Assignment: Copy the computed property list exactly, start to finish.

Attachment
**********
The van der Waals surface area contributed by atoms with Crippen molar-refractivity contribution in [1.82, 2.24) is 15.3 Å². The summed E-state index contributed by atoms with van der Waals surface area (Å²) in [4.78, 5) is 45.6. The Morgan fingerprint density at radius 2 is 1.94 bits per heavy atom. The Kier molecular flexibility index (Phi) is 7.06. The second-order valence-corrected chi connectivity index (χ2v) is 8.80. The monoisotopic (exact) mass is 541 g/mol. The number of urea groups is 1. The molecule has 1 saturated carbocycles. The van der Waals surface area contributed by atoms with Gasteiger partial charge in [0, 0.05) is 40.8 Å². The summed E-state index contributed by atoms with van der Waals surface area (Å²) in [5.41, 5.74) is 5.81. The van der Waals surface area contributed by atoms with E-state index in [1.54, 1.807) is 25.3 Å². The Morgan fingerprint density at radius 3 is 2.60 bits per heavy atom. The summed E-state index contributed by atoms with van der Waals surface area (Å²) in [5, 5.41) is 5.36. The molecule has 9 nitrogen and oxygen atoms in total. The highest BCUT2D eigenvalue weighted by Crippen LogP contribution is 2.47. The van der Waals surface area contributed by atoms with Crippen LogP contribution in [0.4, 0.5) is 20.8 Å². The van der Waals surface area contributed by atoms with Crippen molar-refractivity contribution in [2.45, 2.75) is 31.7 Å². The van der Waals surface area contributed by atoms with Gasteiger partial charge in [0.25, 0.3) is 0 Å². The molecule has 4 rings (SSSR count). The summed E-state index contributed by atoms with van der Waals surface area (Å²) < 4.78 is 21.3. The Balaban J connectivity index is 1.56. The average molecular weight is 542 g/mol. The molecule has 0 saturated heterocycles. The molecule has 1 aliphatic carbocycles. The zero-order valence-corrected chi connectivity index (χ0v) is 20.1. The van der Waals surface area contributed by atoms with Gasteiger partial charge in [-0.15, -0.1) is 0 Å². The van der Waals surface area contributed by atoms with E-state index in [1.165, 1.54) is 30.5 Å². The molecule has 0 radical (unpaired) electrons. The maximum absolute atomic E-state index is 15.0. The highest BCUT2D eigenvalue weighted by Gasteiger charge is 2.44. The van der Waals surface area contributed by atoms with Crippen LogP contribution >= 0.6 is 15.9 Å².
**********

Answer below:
The van der Waals surface area contributed by atoms with Crippen molar-refractivity contribution in [1.82, 2.24) is 15.3 Å². The summed E-state index contributed by atoms with van der Waals surface area (Å²) in [4.78, 5) is 45.6. The Morgan fingerprint density at radius 2 is 1.94 bits per heavy atom. The Kier molecular flexibility index (Phi) is 7.06. The second-order valence-corrected chi connectivity index (χ2v) is 8.80. The monoisotopic (exact) mass is 541 g/mol. The number of urea groups is 1. The molecule has 1 saturated carbocycles. The van der Waals surface area contributed by atoms with Gasteiger partial charge in [0, 0.05) is 40.8 Å². The summed E-state index contributed by atoms with van der Waals surface area (Å²) in [5.41, 5.74) is 5.81. The van der Waals surface area contributed by atoms with E-state index in [1.54, 1.807) is 25.3 Å². The Morgan fingerprint density at radius 3 is 2.60 bits per heavy atom. The summed E-state index contributed by atoms with van der Waals surface area (Å²) in [5, 5.41) is 5.36. The molecule has 9 nitrogen and oxygen atoms in total. The highest BCUT2D eigenvalue weighted by Crippen LogP contribution is 2.47. The van der Waals surface area contributed by atoms with Crippen LogP contribution in [0.4, 0.5) is 20.8 Å². The van der Waals surface area contributed by atoms with Crippen molar-refractivity contribution in [2.45, 2.75) is 31.7 Å². The van der Waals surface area contributed by atoms with Gasteiger partial charge in [0.25, 0.3) is 0 Å². The molecule has 4 rings (SSSR count). The summed E-state index contributed by atoms with van der Waals surface area (Å²) < 4.78 is 21.3. The Balaban J connectivity index is 1.56. The average molecular weight is 542 g/mol. The molecule has 0 saturated heterocycles. The molecule has 1 aliphatic carbocycles. The zero-order valence-corrected chi connectivity index (χ0v) is 20.1. The van der Waals surface area contributed by atoms with Gasteiger partial charge in [-0.15, -0.1) is 0 Å². The van der Waals surface area contributed by atoms with E-state index in [1.165, 1.54) is 30.5 Å². The molecule has 0 radical (unpaired) electrons. The maximum absolute atomic E-state index is 15.0. The highest BCUT2D eigenvalue weighted by Gasteiger charge is 2.44. The van der Waals surface area contributed by atoms with Crippen LogP contribution >= 0.6 is 15.9 Å².